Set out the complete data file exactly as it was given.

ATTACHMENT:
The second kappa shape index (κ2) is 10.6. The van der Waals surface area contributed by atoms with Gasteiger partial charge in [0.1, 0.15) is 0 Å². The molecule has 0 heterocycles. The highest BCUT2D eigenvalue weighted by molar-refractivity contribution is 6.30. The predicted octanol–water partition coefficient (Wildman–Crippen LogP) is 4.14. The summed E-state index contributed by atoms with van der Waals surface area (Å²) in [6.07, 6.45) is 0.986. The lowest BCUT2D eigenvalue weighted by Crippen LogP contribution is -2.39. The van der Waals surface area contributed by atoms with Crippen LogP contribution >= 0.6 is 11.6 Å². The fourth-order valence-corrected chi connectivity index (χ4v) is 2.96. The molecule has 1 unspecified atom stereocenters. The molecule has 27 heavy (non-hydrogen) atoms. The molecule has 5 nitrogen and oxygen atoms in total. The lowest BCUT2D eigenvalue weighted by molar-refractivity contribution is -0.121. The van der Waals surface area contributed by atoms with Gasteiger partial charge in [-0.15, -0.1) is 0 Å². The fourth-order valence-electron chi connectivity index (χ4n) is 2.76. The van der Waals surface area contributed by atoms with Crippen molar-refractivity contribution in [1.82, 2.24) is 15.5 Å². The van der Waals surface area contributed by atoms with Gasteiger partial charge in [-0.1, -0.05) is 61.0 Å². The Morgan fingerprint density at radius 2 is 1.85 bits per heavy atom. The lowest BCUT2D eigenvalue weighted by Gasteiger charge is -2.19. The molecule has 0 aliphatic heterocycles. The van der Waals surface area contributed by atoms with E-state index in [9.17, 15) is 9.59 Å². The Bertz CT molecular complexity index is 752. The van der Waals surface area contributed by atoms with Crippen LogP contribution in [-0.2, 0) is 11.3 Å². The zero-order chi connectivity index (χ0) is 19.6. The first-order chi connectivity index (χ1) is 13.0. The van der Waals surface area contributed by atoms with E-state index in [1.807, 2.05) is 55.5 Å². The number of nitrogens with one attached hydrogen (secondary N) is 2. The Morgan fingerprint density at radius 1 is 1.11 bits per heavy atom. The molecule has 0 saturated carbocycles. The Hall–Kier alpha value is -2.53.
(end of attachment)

The second kappa shape index (κ2) is 10.6. The van der Waals surface area contributed by atoms with Gasteiger partial charge in [0.1, 0.15) is 0 Å². The molecule has 0 heterocycles. The highest BCUT2D eigenvalue weighted by molar-refractivity contribution is 6.30. The predicted octanol–water partition coefficient (Wildman–Crippen LogP) is 4.14. The summed E-state index contributed by atoms with van der Waals surface area (Å²) in [6.07, 6.45) is 0.986. The lowest BCUT2D eigenvalue weighted by Crippen LogP contribution is -2.39. The van der Waals surface area contributed by atoms with Crippen LogP contribution >= 0.6 is 11.6 Å². The fourth-order valence-corrected chi connectivity index (χ4v) is 2.96. The molecule has 1 unspecified atom stereocenters. The molecule has 27 heavy (non-hydrogen) atoms. The molecule has 5 nitrogen and oxygen atoms in total. The lowest BCUT2D eigenvalue weighted by molar-refractivity contribution is -0.121. The van der Waals surface area contributed by atoms with Gasteiger partial charge in [-0.15, -0.1) is 0 Å². The fourth-order valence-electron chi connectivity index (χ4n) is 2.76. The van der Waals surface area contributed by atoms with Crippen molar-refractivity contribution in [1.82, 2.24) is 15.5 Å². The van der Waals surface area contributed by atoms with Gasteiger partial charge in [-0.1, -0.05) is 61.0 Å². The Morgan fingerprint density at radius 2 is 1.85 bits per heavy atom. The lowest BCUT2D eigenvalue weighted by Gasteiger charge is -2.19. The molecule has 0 aliphatic heterocycles. The van der Waals surface area contributed by atoms with E-state index in [9.17, 15) is 9.59 Å². The Bertz CT molecular complexity index is 752. The van der Waals surface area contributed by atoms with Crippen LogP contribution in [-0.2, 0) is 11.3 Å². The zero-order chi connectivity index (χ0) is 19.6. The first-order chi connectivity index (χ1) is 13.0. The van der Waals surface area contributed by atoms with E-state index in [1.807, 2.05) is 55.5 Å². The number of nitrogens with one attached hydrogen (secondary N) is 2. The Morgan fingerprint density at radius 1 is 1.11 bits per heavy atom. The molecule has 0 saturated carbocycles. The Hall–Kier alpha value is -2.53.